Even if people didn’t have toxic role models (and most do),  our genetic diversity includes different levels of emotional sensitivity or empathy, and different temperaments. What is hurtful to one person might be normal to another. Think about sensitivity to noise: a noise that might be distracting and stress-inducing for one person, might be stimulating or barely even noticeable to another. Emotional sensitivity is similarly different amongst people.

Some people come from families in which raising voices, disagreeing and arguing was normal – most of the time perhaps even friendly. People from quieter families might be totally unprepared for such communication style.

It get’s worse if one’s family was aggressive or manipulative – if a child was controlled through guilt, fear or shame. Anger is a natural, instinctive reaction to guilt, fear and shame. Such people, even as adults, might respond with anger as soon as their guilt, fear or shame threaten to raise their heads. Those emotions might not be realistic – it might just be an automatic reaction to small triggers.

People whose boundaries weren’t respected in their childhoods, will probably have learned to suppress their anger and avoid expressing themselves. Fear and anger in combination may lead to criticism. You might call people irresponsible, rude, selfish or stupid in the privacy of your own mind. You are also likely to resort to passive aggression. Perhaps it is so normal to you that you barely even notice when you do that. Even if you notice, you might feel that there is no other choice.

People cannot read your mind. We are already dealing with so many other influences every single minute of our lives. It’s so easy to be distracted if nothing else. Misunderstandings happen for all kinds of reasons – and if not clarified, can lead to complex, unnecessary consequences.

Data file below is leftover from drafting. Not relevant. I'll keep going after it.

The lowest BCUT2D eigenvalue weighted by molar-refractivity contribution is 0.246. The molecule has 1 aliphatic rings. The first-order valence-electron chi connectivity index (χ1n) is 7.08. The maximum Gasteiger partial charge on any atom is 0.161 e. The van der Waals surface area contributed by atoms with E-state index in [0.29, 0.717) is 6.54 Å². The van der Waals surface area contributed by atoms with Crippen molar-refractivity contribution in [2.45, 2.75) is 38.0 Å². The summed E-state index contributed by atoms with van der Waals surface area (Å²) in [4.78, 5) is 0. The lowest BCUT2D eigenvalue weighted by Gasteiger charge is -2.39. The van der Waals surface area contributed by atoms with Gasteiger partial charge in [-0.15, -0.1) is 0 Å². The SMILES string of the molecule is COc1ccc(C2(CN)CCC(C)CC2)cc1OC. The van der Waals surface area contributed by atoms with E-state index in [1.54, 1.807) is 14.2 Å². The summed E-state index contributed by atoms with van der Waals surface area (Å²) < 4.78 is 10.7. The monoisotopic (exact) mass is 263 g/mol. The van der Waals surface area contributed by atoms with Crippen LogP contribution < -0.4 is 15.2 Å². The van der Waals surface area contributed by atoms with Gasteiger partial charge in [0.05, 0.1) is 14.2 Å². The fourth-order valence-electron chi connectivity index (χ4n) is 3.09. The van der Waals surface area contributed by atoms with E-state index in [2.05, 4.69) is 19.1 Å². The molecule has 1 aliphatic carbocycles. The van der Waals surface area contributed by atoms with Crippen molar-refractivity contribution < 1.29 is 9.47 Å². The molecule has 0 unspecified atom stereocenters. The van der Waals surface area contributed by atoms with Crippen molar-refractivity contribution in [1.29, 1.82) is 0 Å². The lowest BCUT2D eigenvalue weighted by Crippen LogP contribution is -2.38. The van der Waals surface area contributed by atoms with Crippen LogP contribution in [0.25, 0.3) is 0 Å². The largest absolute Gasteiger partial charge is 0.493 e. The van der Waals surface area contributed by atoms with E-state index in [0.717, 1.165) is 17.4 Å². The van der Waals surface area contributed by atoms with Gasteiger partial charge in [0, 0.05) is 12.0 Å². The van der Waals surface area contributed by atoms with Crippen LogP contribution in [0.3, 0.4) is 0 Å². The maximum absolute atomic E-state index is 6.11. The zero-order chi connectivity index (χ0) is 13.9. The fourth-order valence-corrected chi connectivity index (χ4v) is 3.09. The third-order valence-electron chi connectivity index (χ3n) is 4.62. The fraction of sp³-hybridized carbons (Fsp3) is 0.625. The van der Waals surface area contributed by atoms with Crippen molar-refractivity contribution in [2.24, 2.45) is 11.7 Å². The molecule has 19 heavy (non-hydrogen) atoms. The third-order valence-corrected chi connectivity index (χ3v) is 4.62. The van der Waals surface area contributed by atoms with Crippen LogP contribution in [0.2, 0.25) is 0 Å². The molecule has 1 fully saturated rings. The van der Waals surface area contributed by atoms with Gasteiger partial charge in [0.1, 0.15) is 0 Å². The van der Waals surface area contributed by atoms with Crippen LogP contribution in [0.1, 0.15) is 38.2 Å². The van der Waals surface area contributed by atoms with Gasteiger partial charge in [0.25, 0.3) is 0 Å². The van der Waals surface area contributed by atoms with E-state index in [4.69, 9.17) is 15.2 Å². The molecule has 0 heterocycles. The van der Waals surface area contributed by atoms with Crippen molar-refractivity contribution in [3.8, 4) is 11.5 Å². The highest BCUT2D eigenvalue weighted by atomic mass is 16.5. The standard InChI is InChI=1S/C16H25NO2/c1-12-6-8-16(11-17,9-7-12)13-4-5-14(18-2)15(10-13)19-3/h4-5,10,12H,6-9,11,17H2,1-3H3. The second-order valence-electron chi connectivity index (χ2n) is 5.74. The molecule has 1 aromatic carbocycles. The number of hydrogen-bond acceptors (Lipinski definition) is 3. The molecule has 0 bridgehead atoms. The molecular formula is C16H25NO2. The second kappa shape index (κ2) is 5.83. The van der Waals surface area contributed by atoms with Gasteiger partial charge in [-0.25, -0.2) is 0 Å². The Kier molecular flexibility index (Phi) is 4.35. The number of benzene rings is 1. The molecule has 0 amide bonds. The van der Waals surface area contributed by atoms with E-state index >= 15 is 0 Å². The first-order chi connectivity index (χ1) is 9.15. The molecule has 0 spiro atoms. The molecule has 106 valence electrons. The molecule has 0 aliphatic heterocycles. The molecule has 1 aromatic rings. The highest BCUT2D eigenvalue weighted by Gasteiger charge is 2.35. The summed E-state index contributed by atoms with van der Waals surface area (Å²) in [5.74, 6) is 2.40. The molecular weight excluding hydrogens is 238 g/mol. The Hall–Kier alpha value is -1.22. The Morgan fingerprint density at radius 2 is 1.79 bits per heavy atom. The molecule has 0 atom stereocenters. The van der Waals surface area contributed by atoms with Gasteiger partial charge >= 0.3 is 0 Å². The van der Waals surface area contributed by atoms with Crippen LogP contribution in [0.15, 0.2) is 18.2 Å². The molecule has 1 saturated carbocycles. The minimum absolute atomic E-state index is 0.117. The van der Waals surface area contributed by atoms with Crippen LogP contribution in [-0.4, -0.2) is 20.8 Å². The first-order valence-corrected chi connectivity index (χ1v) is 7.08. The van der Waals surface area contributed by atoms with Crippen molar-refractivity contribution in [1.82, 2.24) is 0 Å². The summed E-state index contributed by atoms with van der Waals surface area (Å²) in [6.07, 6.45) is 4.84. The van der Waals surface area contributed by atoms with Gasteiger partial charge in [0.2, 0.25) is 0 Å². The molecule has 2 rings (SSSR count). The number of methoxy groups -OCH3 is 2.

Also, it seems to be almost an instinct for most people to take whatever they feel they can get. If somebody is pliable, easy to manipulate, insecure or overly generous, few people have the self-awareness and self-discipline to notice when they start exploiting the situation and to stop themselves from doing so. If somebody is more insecure than you, do you feel an urge to dominate? This is an instinct that might be weaker in some people, and stronger in others.

Criticism won’t help. The first step (a sequence of steps, more likely) is to deal with inhibiting emotions from childhood and learn to empower yourself. The second step is to learn new habits – clarity, standing up for yourself, communication skills. This might include choosing new role-models.

The first few times you try a new approach might be frightening. You need to be well prepared for anything that might happen and willing to support and comfort yourself. But you will survive; if you make mistakes you will learn something from them, and each time you will feel stronger and more comfortable, until you feel confident in your ability to cope with people. Perhaps then you will notice that criticism doesn’t feel so necessary anymore, that it doesn’t come so automatically.

The more you feel willing and able to protect your boundaries, the more you can feel relaxed amongst people and even tolerate some of their less pleasant traits. Still, it’s normal to feel some level of discomfort if somebody is behaving in unhealthy or threatening ways. Emotional discomfort is a normal and healthy warning signal. There is a huge difference, though, between adult and childish emotional discomfort. If your emotions are adult, you will be motivated rather than debilitated.